"contraction of the preputial orifice," 1670s, from Greek phimosis, literally "muzzling," from phimos "a muzzle, a gag," a word of unexplained etymology.
word-forming element of Greek origin meaning "hater, hatred," before vowels, mis-, from Greek misos "hatred," misein "to hate," of uncertain etymology, perhaps from a Pre-Greek word. It was productive as a word-forming element in ancient Greek, for instance misoagathia "hatred of good or goodness;" misoponein "to hate work." In English it formed many compounds now obscure or recherche, but some perhaps still useful, such as misocapnic (adj.) "hating (tobacco) smoke," misocyny "hatred of dogs," misoneism "hatred of novelty."
The Germanic peoples seem to have called all Roman emperors "caesar" (compare Old English casere, Old Norse keisari "an emperor"). The word also entered Germanic via Gothic, perhaps from Greek. According to Kluge, one of the earliest Latin loan word in Germanic. The Old English word fell from use after Middle English.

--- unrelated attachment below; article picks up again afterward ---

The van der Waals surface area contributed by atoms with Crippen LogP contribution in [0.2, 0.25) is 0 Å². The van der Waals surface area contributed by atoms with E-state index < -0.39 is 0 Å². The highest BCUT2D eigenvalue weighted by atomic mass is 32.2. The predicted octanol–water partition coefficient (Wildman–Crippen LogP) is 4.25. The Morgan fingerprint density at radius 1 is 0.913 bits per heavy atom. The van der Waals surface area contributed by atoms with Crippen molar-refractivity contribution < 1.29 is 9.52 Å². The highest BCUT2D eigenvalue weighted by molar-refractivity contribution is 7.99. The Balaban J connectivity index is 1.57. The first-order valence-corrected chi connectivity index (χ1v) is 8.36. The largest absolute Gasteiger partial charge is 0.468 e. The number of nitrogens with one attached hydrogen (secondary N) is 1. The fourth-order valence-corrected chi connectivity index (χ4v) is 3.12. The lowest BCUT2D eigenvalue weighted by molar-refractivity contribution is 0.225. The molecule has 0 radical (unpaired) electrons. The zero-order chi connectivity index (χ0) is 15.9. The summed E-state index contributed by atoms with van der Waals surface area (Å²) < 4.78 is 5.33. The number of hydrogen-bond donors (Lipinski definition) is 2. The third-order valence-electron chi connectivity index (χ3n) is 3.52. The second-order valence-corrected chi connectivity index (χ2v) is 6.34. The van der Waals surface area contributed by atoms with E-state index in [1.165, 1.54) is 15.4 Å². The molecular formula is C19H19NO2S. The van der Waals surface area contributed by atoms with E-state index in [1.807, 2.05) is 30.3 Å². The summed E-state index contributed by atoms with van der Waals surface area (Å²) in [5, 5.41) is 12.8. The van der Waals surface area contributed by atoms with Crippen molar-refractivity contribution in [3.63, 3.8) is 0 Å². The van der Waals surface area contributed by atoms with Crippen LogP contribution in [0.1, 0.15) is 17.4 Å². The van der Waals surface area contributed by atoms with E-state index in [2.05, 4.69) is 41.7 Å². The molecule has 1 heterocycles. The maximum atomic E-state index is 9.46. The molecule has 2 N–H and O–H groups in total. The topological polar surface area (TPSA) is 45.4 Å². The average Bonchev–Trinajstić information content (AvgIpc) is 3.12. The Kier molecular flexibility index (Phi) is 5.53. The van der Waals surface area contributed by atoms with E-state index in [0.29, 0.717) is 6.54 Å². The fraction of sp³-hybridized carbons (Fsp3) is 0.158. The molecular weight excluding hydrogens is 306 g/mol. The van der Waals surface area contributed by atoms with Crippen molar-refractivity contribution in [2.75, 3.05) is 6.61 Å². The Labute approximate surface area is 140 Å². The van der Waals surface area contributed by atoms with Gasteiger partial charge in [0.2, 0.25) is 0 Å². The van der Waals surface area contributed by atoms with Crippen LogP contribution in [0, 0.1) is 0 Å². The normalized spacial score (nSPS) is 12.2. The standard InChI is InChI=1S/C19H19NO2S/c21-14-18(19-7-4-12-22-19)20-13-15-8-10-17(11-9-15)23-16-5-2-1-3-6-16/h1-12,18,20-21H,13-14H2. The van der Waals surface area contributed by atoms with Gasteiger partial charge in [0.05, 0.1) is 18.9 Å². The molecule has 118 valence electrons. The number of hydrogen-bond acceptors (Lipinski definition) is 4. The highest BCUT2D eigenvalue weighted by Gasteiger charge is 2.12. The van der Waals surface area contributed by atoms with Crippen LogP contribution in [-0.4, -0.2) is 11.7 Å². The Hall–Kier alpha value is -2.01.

"reticulated, covered with netted lines, having distinct lines or veins crossing as a network," 1650s, from Latin reticulatus "having a net-like pattern," from reticulum "little net," a double diminutive of rete "net," a word of uncertain origin, perhaps related to Lithuanian rėtis "sieve," or perhaps a loan-word from a non-IE language.
"mixed-up, ridiculous, implausible," American English slang word attested by 1946, popularized c. 1960, but said to be New York City children's slang from mid-1920s; perhaps an alteration of decalcomania (see decal). There is a 1945 recorded use of the word apparently meaning a kind of temporary tattoo used by children.